Still, that fantastical image of authoritarianism is entirely misleading as a description of modern authoritarian rule and life under it. It is a description, to some approximation, of totalitarianism. [...]
The reality is that everyday life under the kinds of authoritarianism that exist today is very familiar to most Americans. You go to work, you eat your lunch, you go home to your family.* There are schools and businesses, and some people “make it” through hard work and luck. Most people worry about making sure their kids get into good schools. The military is in the barracks, and the police mostly investigate crimes and solve cases. There is political dissent, if rarely open protest, but in general people are free to complain to one another. There are even elections. This is Malaysia, and many countries like it.
Everyday life in the modern authoritarian regime is, in this sense, boring and tolerable. It is not outrageous.
I think that, y’know, using digital media … I think some of the response, for example, in Spain. After incidents occurred in Spain, where there was just an outpouring of public support for the Muslim and the immigrant community in the country, those are the things that, I think, will frankly be noticed by a President Trump. He will notice when public opinion shifts against the actions that he takes.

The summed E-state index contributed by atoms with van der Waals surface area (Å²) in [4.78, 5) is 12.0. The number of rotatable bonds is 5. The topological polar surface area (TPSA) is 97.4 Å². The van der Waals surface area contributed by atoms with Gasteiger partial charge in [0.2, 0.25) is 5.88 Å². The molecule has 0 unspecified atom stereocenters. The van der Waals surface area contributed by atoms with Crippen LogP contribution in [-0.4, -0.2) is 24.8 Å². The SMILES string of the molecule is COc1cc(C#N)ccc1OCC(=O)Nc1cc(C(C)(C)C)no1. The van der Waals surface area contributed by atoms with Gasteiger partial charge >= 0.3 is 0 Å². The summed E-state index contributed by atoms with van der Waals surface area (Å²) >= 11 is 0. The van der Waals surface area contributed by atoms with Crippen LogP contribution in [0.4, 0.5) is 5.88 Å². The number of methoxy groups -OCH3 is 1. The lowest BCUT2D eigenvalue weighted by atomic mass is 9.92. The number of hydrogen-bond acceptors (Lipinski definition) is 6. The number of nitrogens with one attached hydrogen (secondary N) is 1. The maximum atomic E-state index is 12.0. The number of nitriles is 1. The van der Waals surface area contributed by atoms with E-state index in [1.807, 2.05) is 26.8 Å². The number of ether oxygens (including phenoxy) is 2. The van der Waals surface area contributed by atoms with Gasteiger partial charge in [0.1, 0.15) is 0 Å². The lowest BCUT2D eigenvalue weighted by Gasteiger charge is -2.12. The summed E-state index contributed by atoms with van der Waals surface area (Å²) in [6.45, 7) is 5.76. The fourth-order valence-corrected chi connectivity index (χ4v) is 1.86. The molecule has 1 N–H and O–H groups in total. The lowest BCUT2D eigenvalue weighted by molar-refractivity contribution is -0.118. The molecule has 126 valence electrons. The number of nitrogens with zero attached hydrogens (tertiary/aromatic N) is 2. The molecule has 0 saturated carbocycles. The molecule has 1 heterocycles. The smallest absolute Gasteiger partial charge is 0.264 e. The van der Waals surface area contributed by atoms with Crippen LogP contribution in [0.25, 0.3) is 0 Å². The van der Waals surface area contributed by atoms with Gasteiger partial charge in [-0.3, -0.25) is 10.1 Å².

Do you think most of the women who protested this weekend were paid to do so by George Soros, or not? (Trump Voters Only)
Senate Democrats, who have spent weeks in hearings and meetings evaluating Trump Cabinet nominees, say they’ve been surprisingly impressed by Carson — both in his written answers to the banking committee and in the one-on-one interviews they conducted with him before his hearing.
They admit the bar is low but say Trump’s HUD nominee has cleared it relative to Trump’s other picks. “I think some of these members in these private meetings, they were not terrified by him,” another Senate Democratic aide said.
Among the Carson statements they’ve highlighted:
To the surprise of some Senate Democrats, Carson promised to enforce lead standards and work with “bipartisan” experts on how to reduce rates of lead poisoning.
In his written statement, Carson also said he would “without hesitation” enforce HUD’s Equal Access Rules, which ensure gay and lesbian housing applicants aren’t discriminated against in their housing applications.
Carson also promised to advocate for investments in rental assistance for the homeless, and to advocate that spending for housing be part of the infrastructure program Trump has promised to implement.
That being said, they're being extremely bold and naked with their intentions under Trump's leadership. They're putting forward very controversial, ignorant, wasteful, and blatantly dictatorial policies and behavior, working under an unpopular president whose poll numbers are already in post-Katrina Bush levels, with no sign of reconsidering plans that will harm huge numbers of people and with no hint that they're afraid of electoral reprisal or retaliation from the public over their actions even in the face of a great deal of public resistance and anger.